Your guide to living and studying in Merida
Merida is the ideal city to live and study. I lived my whole life in the state of Tabasco and moved to Merida about five years ago to study International Business. I have to say that I’m glad I chose Merida as the city I wanted to move in. I’ve seen the city grow and I’ve grown with it.
From my point of view, and from what I worried about before coming to Merida, these are the things you should know if you are thinking about moving here to work or study:
Merida is, from what I’ve heard, seen and read, one of the safest cities in Mexico. Here you don’t have to worry about that late walk home after school or work because the city is often very calm. Just take a look at local news and you’ll notice. Of course you have to be vigilant, like in any other place in the world, but at least not as much as if you lived in Mexico City or other big cities. If locals see something, they say something. That’s like the rule here.
While having a car is not a necessity, it helps a lot. Some locals consider a car as a symbol of status, I once heard someone say “you’re nobody here if you don’t have a car” but worry not, because mobility in public transport is actually pretty good, buses are not expensive but they are rusty and some routes don’t have a/c so if that’s not a problem for you then you just have to figure out the routes. A way better option is Uber, it works exactly as it works in other parts of the world and soon, Cabify will join the competition. Local taxis are also a good option, but the price is a little bit high for what they offer.
There’s also a company called “El buen chofer” where you can “rent” drivers for a day, a week, or however you prefer. If you walk, be prepared to walk under the sun, get your sunglasses and sun blocker before going out.
I had the privilege of studying in a great University, the Anáhuac Mayab. Studying here opened doors for my future that I didn’t even know existed. “La Mayab” has great mobility programs for students from all over the world and also locals. While studying there I had the opportunity to be part of the Disney College Program, a program which no other University has in Merida.
Other Universities here also have great programs, UADY is a well known University nationally, it’s the number two in medicine after UNAM, while Universidad Modelo is known for the results of their alumni in CENEVAL (an exam you have to do to finish your major).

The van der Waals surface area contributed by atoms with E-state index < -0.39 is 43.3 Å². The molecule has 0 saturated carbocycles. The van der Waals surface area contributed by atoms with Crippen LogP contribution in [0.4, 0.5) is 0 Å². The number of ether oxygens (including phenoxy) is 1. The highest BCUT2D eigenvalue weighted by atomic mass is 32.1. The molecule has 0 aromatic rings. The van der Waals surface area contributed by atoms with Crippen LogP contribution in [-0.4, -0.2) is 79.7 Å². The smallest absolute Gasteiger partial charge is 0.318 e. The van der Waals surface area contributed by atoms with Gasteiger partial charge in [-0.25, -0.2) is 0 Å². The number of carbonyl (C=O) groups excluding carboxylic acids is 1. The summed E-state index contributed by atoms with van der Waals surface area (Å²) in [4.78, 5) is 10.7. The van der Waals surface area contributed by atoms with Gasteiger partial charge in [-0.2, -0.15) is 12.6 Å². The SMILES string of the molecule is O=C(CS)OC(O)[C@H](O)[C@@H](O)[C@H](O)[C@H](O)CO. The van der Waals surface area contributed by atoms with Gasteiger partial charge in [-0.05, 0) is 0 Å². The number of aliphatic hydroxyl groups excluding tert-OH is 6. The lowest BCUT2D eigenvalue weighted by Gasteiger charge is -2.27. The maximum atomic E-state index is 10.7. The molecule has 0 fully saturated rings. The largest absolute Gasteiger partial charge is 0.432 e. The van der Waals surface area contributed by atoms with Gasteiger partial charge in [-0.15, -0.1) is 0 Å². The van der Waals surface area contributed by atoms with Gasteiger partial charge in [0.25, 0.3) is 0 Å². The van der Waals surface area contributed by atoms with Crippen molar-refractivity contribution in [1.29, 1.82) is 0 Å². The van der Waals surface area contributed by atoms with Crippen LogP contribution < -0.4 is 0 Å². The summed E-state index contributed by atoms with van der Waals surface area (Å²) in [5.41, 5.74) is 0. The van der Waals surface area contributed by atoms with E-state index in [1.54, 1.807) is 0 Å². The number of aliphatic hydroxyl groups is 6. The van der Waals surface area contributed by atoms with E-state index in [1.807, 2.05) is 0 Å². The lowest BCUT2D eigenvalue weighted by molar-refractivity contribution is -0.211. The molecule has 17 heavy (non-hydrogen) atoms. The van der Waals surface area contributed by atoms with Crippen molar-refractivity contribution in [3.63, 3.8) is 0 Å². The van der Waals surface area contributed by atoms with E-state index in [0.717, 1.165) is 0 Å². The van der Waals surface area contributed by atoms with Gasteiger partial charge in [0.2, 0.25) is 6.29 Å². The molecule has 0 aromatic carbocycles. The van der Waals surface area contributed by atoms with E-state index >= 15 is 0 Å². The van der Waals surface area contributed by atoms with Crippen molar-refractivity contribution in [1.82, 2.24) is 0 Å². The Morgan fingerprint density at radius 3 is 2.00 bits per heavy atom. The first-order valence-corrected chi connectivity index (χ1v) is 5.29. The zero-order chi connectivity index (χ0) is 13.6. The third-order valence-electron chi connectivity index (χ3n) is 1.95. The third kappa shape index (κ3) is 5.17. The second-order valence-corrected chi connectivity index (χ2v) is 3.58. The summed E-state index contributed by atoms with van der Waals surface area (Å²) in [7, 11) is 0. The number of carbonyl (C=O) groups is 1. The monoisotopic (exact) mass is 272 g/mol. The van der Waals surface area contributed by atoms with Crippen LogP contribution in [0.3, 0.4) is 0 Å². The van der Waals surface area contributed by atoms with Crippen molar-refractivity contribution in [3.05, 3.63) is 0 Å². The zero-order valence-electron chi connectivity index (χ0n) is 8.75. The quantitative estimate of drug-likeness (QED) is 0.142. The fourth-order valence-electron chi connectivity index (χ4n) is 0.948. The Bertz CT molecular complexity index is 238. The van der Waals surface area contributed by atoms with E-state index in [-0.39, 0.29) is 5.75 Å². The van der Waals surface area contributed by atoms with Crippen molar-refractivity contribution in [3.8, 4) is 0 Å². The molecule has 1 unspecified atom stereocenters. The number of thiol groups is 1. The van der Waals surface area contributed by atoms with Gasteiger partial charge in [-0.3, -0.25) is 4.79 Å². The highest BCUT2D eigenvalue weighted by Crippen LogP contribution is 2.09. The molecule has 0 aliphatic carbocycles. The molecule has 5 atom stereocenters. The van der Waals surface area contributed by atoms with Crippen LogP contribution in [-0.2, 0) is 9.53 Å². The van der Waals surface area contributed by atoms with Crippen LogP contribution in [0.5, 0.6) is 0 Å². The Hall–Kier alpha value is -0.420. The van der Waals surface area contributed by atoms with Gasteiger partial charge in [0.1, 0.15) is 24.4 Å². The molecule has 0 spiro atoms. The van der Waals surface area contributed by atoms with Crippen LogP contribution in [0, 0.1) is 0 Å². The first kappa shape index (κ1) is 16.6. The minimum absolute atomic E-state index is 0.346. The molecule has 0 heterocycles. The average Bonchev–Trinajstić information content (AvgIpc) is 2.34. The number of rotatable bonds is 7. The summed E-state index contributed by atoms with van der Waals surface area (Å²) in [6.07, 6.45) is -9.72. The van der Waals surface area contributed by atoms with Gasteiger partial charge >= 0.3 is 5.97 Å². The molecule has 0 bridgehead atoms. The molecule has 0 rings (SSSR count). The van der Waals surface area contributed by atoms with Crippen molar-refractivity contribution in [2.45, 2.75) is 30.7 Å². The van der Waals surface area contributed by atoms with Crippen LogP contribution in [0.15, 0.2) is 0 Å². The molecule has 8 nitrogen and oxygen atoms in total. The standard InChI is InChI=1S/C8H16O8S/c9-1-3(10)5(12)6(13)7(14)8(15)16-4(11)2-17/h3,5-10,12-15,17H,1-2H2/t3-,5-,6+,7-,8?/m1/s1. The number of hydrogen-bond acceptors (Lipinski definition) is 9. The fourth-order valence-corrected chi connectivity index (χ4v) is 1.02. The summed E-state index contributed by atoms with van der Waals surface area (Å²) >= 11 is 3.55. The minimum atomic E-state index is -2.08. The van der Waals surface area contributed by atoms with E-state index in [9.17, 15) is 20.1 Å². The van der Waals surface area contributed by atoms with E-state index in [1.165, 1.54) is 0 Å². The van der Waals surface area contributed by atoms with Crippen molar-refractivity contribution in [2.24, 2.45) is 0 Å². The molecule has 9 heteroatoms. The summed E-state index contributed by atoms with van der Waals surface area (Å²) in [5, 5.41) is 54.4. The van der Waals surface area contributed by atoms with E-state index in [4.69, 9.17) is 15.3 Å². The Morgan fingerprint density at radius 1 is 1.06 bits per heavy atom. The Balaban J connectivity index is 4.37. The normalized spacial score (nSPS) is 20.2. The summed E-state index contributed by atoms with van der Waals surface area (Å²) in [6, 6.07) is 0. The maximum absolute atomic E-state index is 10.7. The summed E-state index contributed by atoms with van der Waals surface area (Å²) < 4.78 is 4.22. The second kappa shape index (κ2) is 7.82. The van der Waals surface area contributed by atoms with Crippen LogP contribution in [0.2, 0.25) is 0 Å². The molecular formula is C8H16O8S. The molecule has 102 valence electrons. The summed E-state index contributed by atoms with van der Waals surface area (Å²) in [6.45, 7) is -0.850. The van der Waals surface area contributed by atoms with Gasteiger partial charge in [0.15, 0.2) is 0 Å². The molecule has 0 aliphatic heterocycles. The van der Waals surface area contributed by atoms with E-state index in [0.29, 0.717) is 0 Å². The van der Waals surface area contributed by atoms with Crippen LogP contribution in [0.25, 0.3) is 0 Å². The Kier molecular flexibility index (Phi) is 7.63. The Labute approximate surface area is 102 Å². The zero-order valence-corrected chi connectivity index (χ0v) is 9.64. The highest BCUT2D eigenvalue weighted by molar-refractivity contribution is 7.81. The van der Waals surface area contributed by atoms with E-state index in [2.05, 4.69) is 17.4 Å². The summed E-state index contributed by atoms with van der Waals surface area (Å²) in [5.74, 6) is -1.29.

If you happen to be looking to study other things, like languages, UADY offers courses and even majors in some of them. There’s even a public institute Called Confusio where you can study Mandarin full time and also aim for a scholarship in China.
It’s just a matter of research to find which insititution is the ideal for you.
Nightlife here is so broad and for all tastes and what’s best about it, is that (compared to other states and countries) it’s also cheap. If you happen to enjoy those hipster places where people just dance and enjoy themselves then Cantinas in Downtown are for you, there are plenty of cantinas in Downtown Merida such as La Mezca, Mayan Pub, La Pulquerida, Pipiripau, La Negrita … well the list is endless, and all of those places are fun to visit, the only bummer is getting there, because if you have a car then parking is a little bit hard to find and if you don’t, then getting there is a problem, it’s easier to carpool and pay for parking.
If you enjoy fancy night outs where you have to wear your best looks and “farolear”(snob) for a night then there are clubs like Shotimilco, Tequila and Poem in the north of Merida.
The best part. Yucatan has a LOT to offer, you’ll never finish visiting the beaches, the cenotes, the museums, etc. From Chichen Itzá to Las Coloradas, Sundays are the best day to make a road trip with your friends, since mostly anything tourisitc is free on sunday (showing your ID).
Yucatecans are the most welcoming people I’ve ever met, hospitality is everything to them, just ask for directions and you’ll notice how they’ll stop everything they’re doing just to help you get there. Some people say Yucatecans are “closed people”, that they don’t get along with people from other groups but that’s the biggest lie I’ve ever heard, YOU are the one who has to approach people, the thing is, people tend to think Yucatecans “hate foreigners” but the truth is most of them don’t care, I’ve come to love many people from Yucatan and they’ve become like my family away from my real family.
This of course depends on what you want to do with your life after you finish college, but if you happen to choose to stay in Merida to live then you have to know that there are plenty of opportunities here, as the city keeps expanding so do jobs, you just have to be patient, remember that what is good takes time. Yucatan is a touristic city, but it also has a port, two airports, tons of real estate properties, factories, universities, etc, so it is a nice place to start planning your career path.
If you want to see the pictures in better quality you can check out my instagram.
By Guillermina Santana, International Business Student, Anáhuac Mayab University, for TYT